Why is the concept of bioavailability important?


The concept of bioavailability helps us understand the importance of getting the most benefit out of the foods we choose to eat. Food labels tell us which nutrients are found in a particular food: fats, protein, carbs, vitamins and minerals. However, what we really need to figure out is how many of these nutrients are actually being absorbed and utilized by our body? Once we have a better understanding of bioavailability, we can make better choices around the foods we eat, and increase the likelihood that we will benefit our health from each food.


What types of things affect bioavailability of nutrients?


The bioavailability of nutrients is determined by the nutrient content of a food; whether or not the food has been processed, and how processed it is; a person’s individual health and the health of their digestive system; other foods that are eaten at a particular meal or are a part of one’s diet; and the presence of anti-nutritional factors (from Grain Fields Australia).


As we know, processed foods are often stripped of their nutrients and then fortified or enriched, meaning certain nutrients are added back in. Enrichment means adding back in the original nutrients that were lost during processing, whereas fortifying means adding in additional nutrients not found in the original food but thought to be beneficial to health. Many foods are enriched and/or fortified, including breads, crackers, cereals and even milk or juice. When nutrients are added back into foods, studies have shown that they become less bioavailable to our body. This is why I encourage people to eat whole foods instead of processed foods. That boxed cereal may boast loads of protein and fiber and iron, but how much of it is actually getting into our body and benefiting our health? It’s hard to know for sure, but definitely not as much as if we ate a grain cereal we prepared ourselves and added some fresh fruit and nuts to it.


Each person’s individual state of health can also significantly affect bioavailability of nutrients. Someone with a very healthy digestive system, regular bowel movements, and highly functioning metabolism will absorb many more nutrients than someone who commonly experiences abdominal pain or bloating after meals, soft stools or constipation, or has other symptoms that may indicate a food allergy, such as gas, acne, headaches, or overall discomfort after eating certain foods. This is why it is so important to be in tune with your body and try to figure out the cause of any digestive discomfort you may experience. A lifetime of soft stools or excessive gas is not just “something that runs in the family” or “how it will always be”. Diet and nutrition are so important for overall health, and these may be signs that you have a digestive issue that needs attention. Altering diet to improve digestion will allow more nutrients to be absorbed into your body, which creates more balance, better health, and helps prevent disease.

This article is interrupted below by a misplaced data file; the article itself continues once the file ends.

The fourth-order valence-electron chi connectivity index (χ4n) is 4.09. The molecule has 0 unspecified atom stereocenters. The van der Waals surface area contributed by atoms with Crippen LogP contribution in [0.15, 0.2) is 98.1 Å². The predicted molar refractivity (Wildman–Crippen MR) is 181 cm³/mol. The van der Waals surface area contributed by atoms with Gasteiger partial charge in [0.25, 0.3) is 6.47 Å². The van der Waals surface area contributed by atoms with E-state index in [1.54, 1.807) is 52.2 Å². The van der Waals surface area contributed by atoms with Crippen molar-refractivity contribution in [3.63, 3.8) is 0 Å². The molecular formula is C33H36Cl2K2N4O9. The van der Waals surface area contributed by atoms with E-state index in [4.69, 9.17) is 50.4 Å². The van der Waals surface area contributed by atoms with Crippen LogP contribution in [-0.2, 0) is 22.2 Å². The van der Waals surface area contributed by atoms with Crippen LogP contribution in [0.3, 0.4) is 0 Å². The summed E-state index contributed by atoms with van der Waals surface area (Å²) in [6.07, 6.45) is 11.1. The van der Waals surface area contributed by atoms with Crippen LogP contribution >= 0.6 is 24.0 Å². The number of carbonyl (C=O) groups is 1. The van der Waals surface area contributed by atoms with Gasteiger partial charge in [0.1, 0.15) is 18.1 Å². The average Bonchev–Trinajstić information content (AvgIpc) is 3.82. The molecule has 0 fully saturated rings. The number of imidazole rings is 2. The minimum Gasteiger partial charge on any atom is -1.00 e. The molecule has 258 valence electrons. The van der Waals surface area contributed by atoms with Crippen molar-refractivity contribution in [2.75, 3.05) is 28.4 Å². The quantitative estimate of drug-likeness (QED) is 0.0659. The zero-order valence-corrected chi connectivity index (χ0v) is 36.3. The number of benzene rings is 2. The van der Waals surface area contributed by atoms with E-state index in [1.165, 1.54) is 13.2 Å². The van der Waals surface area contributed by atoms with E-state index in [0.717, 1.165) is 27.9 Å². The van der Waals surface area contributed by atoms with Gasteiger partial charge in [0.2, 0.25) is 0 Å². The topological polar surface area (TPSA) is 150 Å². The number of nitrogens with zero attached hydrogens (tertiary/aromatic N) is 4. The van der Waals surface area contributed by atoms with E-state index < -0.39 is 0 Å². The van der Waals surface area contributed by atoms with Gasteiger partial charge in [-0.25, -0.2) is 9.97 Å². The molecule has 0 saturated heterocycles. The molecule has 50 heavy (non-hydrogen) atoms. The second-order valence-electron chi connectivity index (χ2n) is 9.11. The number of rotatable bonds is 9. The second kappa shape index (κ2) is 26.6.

Certain food combinations can also affect bioavailability of nutrients. For example, the fat-soluble vitamins (A, D, E & K) need fat to be properly absorbed. People who have trouble absorbing fats, such as those who have ulcerative colitis, Crohn’s disease, or cystic fibrosis, may also have trouble absorbing these vitamins, meaning they are not as bioavailable to them despite being present in the foods they are consuming. Remember when I talked about the importance of eating the entire egg, not just the egg white? This is partly because so many nutrients found in the egg white need the yolk in order to be properly absorbed into our body.


Things like sugar, alcohol and caffeine can also change bioavailability of nutrients, in that they attach to certain vitamins and minerals and carry them right out of our body before we can utilize them for our health. Many alcoholics are found to be undernourished for this reason, as well as those who consume too much caffeine or too many sugary foods and drinks.


Some things to think about…


It all comes back to eating whole foods. Whole foods are not processed, they are better for our digestive system and our health, they contain the proper balance of macronutrients and micronutrients, and they help balance our blood sugar, reduce cravings, achieve a healthy weight, create a balanced body overall. Remember, we obtain energy from macronutrients (fats, protein and carbs), and we are able to actually USE the energy because of the micronutrients (vitamins and minerals). Some foods that people often consume but may not realize that bioavailability of nutrients could be low include protein powder or protein shakes; Vitamin Water; processed energy bars; cereals that claim to be packed with fiber; and fortified or enriched wheat breads.